Campaigners have raised concerns over the welfare of animals sent for slaughter amid a shortage of carbon dioxide.
Animal Aid said it was worried that animals such as chickens and pigs would suffer undue distress at abattoirs if factories run out of CO₂, which is used to stun them before they are killed.
Alternative methods include electrical stunning which lobbyists say is more cruel than the use of gas.
A CO₂ shortage across northern Europe has prompted warnings over supplies and has forced manufacturers of fizzy drinks and beer to reduce production.
It was reported earlier that animals were being moved from production lines in Scotland to sites in England due to the shortage.
Animal Aid told HuffPost UK: “We are concerned to hear of slaughterhouses running out of the CO₂ they use to stun animals prior to slaughter due to the additional suffering this could entail.
“We have concerns that things may ‘back up’ and there may be overcrowding at point of lairage or back to farms.
“We also have concerns that animals may be subjected to lengthy additional journeys for pigs, from Scotland down to England for example.”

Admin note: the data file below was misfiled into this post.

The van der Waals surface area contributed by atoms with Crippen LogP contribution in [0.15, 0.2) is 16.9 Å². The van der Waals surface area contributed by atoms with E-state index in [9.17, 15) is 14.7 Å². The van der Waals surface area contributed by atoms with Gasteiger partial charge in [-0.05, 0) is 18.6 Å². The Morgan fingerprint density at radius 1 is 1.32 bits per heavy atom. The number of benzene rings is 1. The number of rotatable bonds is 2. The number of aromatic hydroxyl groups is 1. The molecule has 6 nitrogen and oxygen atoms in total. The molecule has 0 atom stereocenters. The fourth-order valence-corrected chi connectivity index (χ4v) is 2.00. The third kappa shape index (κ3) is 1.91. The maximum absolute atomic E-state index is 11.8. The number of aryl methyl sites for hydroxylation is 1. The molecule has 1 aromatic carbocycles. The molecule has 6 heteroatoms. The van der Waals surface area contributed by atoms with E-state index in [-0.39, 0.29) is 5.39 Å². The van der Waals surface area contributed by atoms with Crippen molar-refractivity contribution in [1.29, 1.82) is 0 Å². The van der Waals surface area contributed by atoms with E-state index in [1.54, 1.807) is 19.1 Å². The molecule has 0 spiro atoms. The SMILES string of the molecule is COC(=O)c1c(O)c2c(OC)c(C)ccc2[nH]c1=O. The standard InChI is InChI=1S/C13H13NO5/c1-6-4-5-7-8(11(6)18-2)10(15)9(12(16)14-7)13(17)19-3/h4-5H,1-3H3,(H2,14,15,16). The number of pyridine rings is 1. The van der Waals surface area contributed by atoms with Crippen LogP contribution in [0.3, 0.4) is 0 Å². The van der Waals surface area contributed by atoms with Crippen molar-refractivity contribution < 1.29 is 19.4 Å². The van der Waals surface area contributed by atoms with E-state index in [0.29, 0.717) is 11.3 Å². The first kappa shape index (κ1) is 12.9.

The organisation added that it believes CO₂ is “far from ‘humane’” and causes numerous issues including “breathlessness as well as… immense burning pain”.
PETA UK said it was “concerned because animals suffer regardless of the methods used to kill them – CO₂ or no CO₂.
“The only genuinely compassionate choice is to leave them off our plates, and PETA is here to help anyone who is waking up to the horror of killing animals for food make the transition to cruelty-free living,” the charity, famed for its controversial campaigns, added.
Last week, the British Poultry Council said the shortage was becoming so acute at some factories there were fears supplies of fresh chicken would be hit.
But responding to questions on the issue last night, food chain KFC said it did not expect to be affected.
A spokesperson for the chain told HuffPost: “We’re aware of the industry issue, but this hasn’t yet affected our supplies.”
However, Peri-Peri favourite Nando’s would not confirm if it had adequate supplies of fresh chicken for the weekend.
Another chain, Chicken Cottage, did not respond to a request for comment.
Enquiries to major manufacturers provided a similarly mixed picture.
2 Sisters Food Group, one of KFC’s major suppliers, said it was able to maintain CO₂ levels as normal “thanks to strong contingency planning and innovative procurement provision.”
Another KFC supplier, Moy Park, said it was “aware of issues across Europe”.
“We will continue to monitor this carefully. We are taking appropriate measures to mitigate any impact,” a spokesperson added.